01 April 2016, 7am
Sun 12 June 2016
The city features examples of Lithuanian architecture from the Medieval, Gothic, Renaissance, Baroque, Modernist, Soviet era to modern times. Kaunas is sometimes still called “the temporary capital” of Lithuania as it was officially (the only one in the world) during the inter-war years when Polish forces occupied Vilnius.
Like the city itself the marathon is still being discovered by the world at large. Still in only its fourth year it is drawing ever larger fields as the historical setting and flat course attracts the attention of runners from further and further afield. Last year’s winner, Antonia Johnson from Scotland, commented: “It was so flat and nice to run that you can go for your personal best. Running two laps through the old town and beautiful parks was fun. The gentle breeze from the rivers helped too.”
The difference between the lowest and highest points of the course is just 14m, something that even the renowned world record course of Berlin cannot boast. Course records stand at 2:28:18 by Aurimas Skinulis and 3:06:43 by Elena Simonok but the growing popularity of the race makes it likely that these records will be improved upon on an annual basis for the next few years. To encourage the chances the organisers are offering a 600 euro bonus. In 2016 the Lithuanian marathon championships will be incorporated within the event.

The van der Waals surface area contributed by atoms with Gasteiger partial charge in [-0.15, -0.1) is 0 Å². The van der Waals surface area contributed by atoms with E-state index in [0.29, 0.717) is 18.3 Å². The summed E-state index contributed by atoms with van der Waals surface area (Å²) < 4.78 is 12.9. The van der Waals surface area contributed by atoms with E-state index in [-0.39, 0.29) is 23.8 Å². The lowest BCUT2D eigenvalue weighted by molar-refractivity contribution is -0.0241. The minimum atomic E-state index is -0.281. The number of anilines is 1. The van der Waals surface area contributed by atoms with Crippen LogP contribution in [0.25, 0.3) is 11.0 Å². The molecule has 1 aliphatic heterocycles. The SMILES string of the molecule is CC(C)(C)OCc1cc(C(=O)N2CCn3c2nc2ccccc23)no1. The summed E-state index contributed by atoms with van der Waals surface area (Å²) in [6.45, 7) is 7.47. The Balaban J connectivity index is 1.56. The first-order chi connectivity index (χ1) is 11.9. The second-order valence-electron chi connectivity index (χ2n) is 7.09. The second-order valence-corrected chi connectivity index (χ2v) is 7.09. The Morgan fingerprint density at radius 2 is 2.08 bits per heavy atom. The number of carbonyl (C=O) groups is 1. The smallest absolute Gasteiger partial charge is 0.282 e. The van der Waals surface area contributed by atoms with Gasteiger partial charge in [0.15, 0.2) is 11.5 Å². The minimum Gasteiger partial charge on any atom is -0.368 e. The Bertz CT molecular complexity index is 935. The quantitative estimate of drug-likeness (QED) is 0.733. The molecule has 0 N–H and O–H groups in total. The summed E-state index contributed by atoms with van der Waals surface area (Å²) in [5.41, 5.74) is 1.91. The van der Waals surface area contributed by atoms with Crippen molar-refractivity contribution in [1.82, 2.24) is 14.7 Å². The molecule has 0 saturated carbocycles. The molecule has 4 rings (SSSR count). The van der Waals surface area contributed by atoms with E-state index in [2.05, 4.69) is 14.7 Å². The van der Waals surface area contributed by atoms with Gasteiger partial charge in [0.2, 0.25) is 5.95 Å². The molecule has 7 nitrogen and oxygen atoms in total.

But most of the 5000 participants take part in the 5km and 10km races. Those also pass through the historic old town with its century-old brick-paved streets and through Confluence Park, where the Nemunas and Neris rivers meet.
Live music, dancers and even extreme street sports enthusiasts like parcour or BMX demonstrate their routines in the Kaunas Marathon. It’s not just about running, it’s a festival for the whole city. The fun is centred on Rotušės (City Hall) square, the heart of the city and the main location for all celebrations in the city.
Nearby lies the Kaunas Cathedral Basilica. No one really knows when it was built but it was mentioned in written sources in 1413. Runners then head along Vilnius Street towards the New Town and continue on the pedestrianised Laisvės alėja (Freedom Avenue) through the commercial centre of the town. The now-not-so-New Town features distinctive interwar architecture for which the European Commission awarded Kaunas the ‘European Heritage’ Label. In 2015 Kaunas was declared a member of the UNESCO Creative Cities Network, the only one with this title in Eastern Europe.
Come to Kaunas to start your summer. The journey – by train, car, boat or plane – is easy. The airport is only 20 minutes from the city centre.